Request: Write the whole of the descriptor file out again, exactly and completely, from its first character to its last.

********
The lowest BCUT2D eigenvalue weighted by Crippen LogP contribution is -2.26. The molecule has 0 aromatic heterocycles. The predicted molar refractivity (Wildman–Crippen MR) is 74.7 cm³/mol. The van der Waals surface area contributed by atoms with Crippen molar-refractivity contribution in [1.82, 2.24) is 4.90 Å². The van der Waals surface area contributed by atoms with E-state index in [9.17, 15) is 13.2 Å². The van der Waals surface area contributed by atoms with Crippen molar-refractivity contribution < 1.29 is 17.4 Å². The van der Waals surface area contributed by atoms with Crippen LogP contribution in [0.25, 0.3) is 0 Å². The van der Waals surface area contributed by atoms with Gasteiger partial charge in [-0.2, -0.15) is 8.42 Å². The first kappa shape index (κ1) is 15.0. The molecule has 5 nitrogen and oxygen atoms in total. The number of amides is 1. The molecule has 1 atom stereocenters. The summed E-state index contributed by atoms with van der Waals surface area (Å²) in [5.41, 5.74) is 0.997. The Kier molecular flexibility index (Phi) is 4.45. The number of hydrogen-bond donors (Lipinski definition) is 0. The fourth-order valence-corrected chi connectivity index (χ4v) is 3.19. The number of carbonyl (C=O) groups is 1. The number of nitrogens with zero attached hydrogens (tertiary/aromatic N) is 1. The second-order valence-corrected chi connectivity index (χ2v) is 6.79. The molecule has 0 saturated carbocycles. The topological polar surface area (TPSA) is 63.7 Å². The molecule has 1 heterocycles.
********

The lowest BCUT2D eigenvalue weighted by Crippen LogP contribution is -2.26. The molecule has 0 aromatic heterocycles. The predicted molar refractivity (Wildman–Crippen MR) is 74.7 cm³/mol. The van der Waals surface area contributed by atoms with Crippen molar-refractivity contribution in [1.82, 2.24) is 4.90 Å². The van der Waals surface area contributed by atoms with E-state index in [9.17, 15) is 13.2 Å². The van der Waals surface area contributed by atoms with Crippen molar-refractivity contribution < 1.29 is 17.4 Å². The van der Waals surface area contributed by atoms with Crippen LogP contribution in [0.25, 0.3) is 0 Å². The van der Waals surface area contributed by atoms with Gasteiger partial charge in [-0.2, -0.15) is 8.42 Å². The first kappa shape index (κ1) is 15.0. The molecule has 5 nitrogen and oxygen atoms in total. The number of amides is 1. The molecule has 1 atom stereocenters. The summed E-state index contributed by atoms with van der Waals surface area (Å²) in [5.41, 5.74) is 0.997. The Kier molecular flexibility index (Phi) is 4.45. The number of hydrogen-bond donors (Lipinski definition) is 0. The fourth-order valence-corrected chi connectivity index (χ4v) is 3.19. The number of carbonyl (C=O) groups is 1. The number of nitrogens with zero attached hydrogens (tertiary/aromatic N) is 1. The second-order valence-corrected chi connectivity index (χ2v) is 6.79. The molecule has 0 saturated carbocycles. The topological polar surface area (TPSA) is 63.7 Å². The molecule has 1 heterocycles.